Baskin wonders how realistic this is considering how emotionally drained and physically exhausted a new mom can feel.  This is an important point. But at the risk of accusations of anti-feminism, I think Mayer's idea is selfish. Recently I spoke with a very experienced maternity nurse. She observed that, more than in previous generations, for today's new Mom the pregnancy is "all about them."

Well, the hard reality, and also the great joy, is that it is not all about them.  At the end of the nine months, this baby needs someone to offer the kind of primary preoccupation that I described above. It doesn't necessarily need to be the mother. It could be a father, grandparent or other relative. If it is a nanny, which in my opinion is not ideal, then it must be recognized that when that nanny leaves, it will be a significant loss for the child that will need to be processed and grieved.

Our society needs to recognize the value of those first two to three months. We need to provide a holding environment for new Moms. We need to let them know that taking time to devote to preoccupation with their newborn is among the most important things they can do. It's not that much time. But in terms of the health of future generations, it will go a long way.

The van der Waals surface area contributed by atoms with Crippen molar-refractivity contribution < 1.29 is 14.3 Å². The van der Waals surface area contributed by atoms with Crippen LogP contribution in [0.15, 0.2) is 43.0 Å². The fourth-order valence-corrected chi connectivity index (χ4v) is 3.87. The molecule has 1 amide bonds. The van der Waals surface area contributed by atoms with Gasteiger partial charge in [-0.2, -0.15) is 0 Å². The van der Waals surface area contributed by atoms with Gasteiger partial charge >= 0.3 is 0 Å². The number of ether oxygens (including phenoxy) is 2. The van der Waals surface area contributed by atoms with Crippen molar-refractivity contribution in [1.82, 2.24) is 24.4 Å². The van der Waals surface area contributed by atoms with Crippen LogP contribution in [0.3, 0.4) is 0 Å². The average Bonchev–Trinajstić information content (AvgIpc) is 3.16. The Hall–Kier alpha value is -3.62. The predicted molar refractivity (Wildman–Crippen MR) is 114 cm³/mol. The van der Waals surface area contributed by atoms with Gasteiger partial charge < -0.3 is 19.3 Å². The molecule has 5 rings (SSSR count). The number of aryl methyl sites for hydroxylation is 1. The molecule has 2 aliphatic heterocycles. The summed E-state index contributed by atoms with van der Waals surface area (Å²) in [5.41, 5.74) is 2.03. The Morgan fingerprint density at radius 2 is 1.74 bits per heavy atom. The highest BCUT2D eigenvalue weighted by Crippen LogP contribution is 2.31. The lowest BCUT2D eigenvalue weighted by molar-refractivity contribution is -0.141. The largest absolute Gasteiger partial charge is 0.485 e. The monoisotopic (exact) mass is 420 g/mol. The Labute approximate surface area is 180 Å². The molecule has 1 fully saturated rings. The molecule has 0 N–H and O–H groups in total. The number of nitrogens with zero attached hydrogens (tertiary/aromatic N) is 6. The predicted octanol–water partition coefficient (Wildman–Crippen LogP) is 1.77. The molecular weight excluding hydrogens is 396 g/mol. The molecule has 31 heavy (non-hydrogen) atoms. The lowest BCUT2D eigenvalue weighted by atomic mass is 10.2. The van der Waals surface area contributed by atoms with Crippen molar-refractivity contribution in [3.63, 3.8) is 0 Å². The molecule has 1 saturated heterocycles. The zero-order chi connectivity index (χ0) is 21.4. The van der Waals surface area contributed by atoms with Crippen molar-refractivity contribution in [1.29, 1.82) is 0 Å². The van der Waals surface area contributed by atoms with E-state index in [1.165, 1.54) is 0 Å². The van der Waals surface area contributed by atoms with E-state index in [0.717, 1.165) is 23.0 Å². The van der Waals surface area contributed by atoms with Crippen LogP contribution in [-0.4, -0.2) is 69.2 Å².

Sunday, August 5, 2012

Addressing the question: Is something wrong with my child?

In the setting of my behavioral pediatrics practice, this can be a loaded question. One would assume that parents are hoping very much for the answer to be "no." But they wouldn't be in my office if there weren't something wrong. Therefore if I say "no," parents may be left feeling there is something wrong with them.  At moments like this, I turn to the growing discipline known as "infant mental health." (Here infant refers to children under age five.) Charles Zeanah, MD, in the Handbook of Infant Mental Health writes: 
The relational focus of infant mental health has been the sine qua non of this field from the beginning. It is not the infant who is the target of intervention but rather the infant-parent relationship. . . . Instead of the problem or disturbance being understood as within the child or within the parent, the problem may be understood as between the child and caregiver.
The child brings his or her own qualities to the relationship, qualities referred to as "biological vulnerabilities." These may include difficulties with sensory processing and inflexibility. The parent brings his or her own issues, which include not only biological vulnerabilities, that in adult life may manifest as actual mental illness, but a whole history of relationships and experience.